Radio Comedy single work   companion entry  
Issue Details: First known date: 2014... 2014 Radio Comedy
AustLit is a subscription service. The content and services available here are limited because you have not been recognised as a subscriber. Find out how to gain full access to AustLit



    Radio comedy in Australia showed clear evidence of its origins in two older forms of mass media: theatre and film. The broad, laconic view of life that had come to be seen as distinctively Australian translated well to radio from the beginning.

    One early radio success, Dad and Dave (1937–53), started life as a book before becoming a stage show and a series of movies 40 years before the George Edwards Players brought the characters to commercial radio. Though most Australians were urban and suburban dwellers by the time the radio program went to air, the image of the battlers on the land remained a cherished part of rural mythology, and their alleged shrewdness, dry humour and puncturing of city pretensions were all good for a laugh.

    Another strand of theatre—vaudeville—also worked well on radio, especially when performed and recorded in front of a live audience. During and immediately after World War II, stage comedian Roy Rene brought his persona of Mo, the leering, spluttering master of double entendre, to radio as part of the variety show Calling the Stars (1942–52). Radio extended Rene’s career, and many of his catchphrases entered the language, including ‘Strike me lucky’, ‘Cop this, young Harry’ and ‘You little trimmer’. Something of Mo’s style and persona were transferred to television by Graham Kennedy: an important link here was Fred Parsons, who wrote scripts for them both.

    George Wallace Junior was another stage comedian whose work transferred successfully to radio—in his case, via several feature films. Unlike Rene, Wallace was primarily a physical comedian and dancer, and he found radio challenging. Unable to use his physical skills, Wallace’s comedy depended on puns and his deliberately irritating persona as the working-class larrikin George ‘Wallaby’ Wallace, chief identity of the small town of Bullamakanka (a name that has survived to signify the back of beyond) in such programs as the George Wallace Road Show during the late 1940s and early 1950s.

    Traditional stage pantomime gained a new audience with the radio domestic comedy Mrs ’Obbs (1940–50), created by and starring the English-born vaudeville comedian Dan Agar. Mrs ’Obbs came straight from the tradition of pantomime dames. The show’s plotlines were simple, with the strongest running gag being the determination of Mrs ’Obbs’ husband Alfie (Owen Ainley) to remain unemployed. Alfie supplied the working-class comedy while Mrs ’Obbs specialised in malapropisms.

    A spin-off from the schoolroom sketch, a hardy perennial that had long been a staple of stage vaudeville, was Yes, What?, written by Rex ‘Wacka’ Dawe. It was made between 1936 and 1941, and repeated endlessly through the 1950s and on some regional stations into the 1980s. This classroom comedy featured a fussy schoolmaster and his class, consisting of three students: Rupert Bottomly, Cuthbert Horace Greenbottle and Ronald George Stanforth. What made it date less quickly than other forms of gag comedy was the quality and variety of the jokes, ranging from puns and fast one-liners to Bottomly’s long, almost surreal explanations of his failure to do his homework. Bottomly was played by Ralph Peterson, later a well-known comedy scriptwriter and playwright.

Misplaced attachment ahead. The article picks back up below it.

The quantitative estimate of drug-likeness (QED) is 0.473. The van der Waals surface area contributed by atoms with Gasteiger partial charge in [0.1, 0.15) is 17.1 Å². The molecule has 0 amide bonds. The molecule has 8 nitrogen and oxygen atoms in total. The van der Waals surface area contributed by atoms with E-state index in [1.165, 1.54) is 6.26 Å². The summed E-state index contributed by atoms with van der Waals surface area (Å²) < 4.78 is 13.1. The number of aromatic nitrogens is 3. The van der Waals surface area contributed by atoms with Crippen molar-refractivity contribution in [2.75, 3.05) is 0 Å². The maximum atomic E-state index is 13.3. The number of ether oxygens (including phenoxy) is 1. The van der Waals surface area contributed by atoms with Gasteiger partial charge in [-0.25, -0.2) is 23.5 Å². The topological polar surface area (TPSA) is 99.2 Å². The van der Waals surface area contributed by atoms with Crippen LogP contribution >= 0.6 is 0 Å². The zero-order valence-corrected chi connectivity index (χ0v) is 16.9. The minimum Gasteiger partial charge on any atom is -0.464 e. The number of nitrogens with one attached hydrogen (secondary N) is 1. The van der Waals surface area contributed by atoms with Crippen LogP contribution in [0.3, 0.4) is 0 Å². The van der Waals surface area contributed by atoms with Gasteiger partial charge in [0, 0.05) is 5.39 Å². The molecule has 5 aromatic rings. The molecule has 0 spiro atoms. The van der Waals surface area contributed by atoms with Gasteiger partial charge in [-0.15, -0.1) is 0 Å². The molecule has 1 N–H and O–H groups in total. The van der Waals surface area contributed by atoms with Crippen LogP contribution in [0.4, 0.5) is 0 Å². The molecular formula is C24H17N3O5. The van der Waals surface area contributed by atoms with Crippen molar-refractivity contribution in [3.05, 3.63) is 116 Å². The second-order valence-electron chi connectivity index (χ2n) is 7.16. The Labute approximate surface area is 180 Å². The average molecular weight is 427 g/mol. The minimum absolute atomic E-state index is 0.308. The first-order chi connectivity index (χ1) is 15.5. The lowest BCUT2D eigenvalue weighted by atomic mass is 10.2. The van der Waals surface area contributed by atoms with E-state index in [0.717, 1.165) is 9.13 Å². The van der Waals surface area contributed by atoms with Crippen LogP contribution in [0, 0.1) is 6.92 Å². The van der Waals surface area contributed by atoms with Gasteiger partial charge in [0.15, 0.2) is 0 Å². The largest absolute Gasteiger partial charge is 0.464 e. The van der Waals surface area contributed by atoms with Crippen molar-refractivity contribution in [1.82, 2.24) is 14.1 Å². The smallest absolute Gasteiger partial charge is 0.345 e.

In the early 1950s, the big vaudeville and variety shows went into recess as sponsors turned their attention to stunt and game shows such as Can You Take It?, Cop The Lot and It Pays to Be Funny, which were much cheaper to write and produce. With the promise of cash prizes, members of the studio audience agreed to perform various stunts in public, such as trying to give away pound notes for 10-shilling ones, or wheeling a dwarf in a pram through the streets of Sydney at lunchtime. The masters of the audience stunt shows were Bob Dyer and Jack Davey, whose radio programs—with their mixture of quiz and comedy—lasted until the late 1950s, when television began to supplant radio as Australia’s major source of entertainment.

    Yet situation and domestic comedy persisted. An important feature of radio programs in the United States and Britain, such programs were also extremely popular in Australia. One of the earliest and most genteel local examples, which went through several changes of name during the 21 years of its existence, was Fred and Maggie, first broadcast in 1932. This was a light-hearted soap opera based around ordinary family life, and its humour came from the guilelessness of the main characters rather than the script’s verbal wit. Its stars, Edward Howell and Therese Desmond, had settled in Australia from England, and there was very little that was overtly Australian in their style or presentation. Fred and Maggie (and its other incarnations, including Fred and Maggie Everybody and Mr and Mrs Everybody) was heard on more than 50 radio stations across Australia in its heyday, and more than 3000 episodes were produced: Edward Howell was the original writer before yielding the typewriter to Gwen Meredith, who subsequently wrote Australia’s longest-running serial, the ABC’s Blue Hills. Howell and Desmond were well-known in both New Zealand and Australia.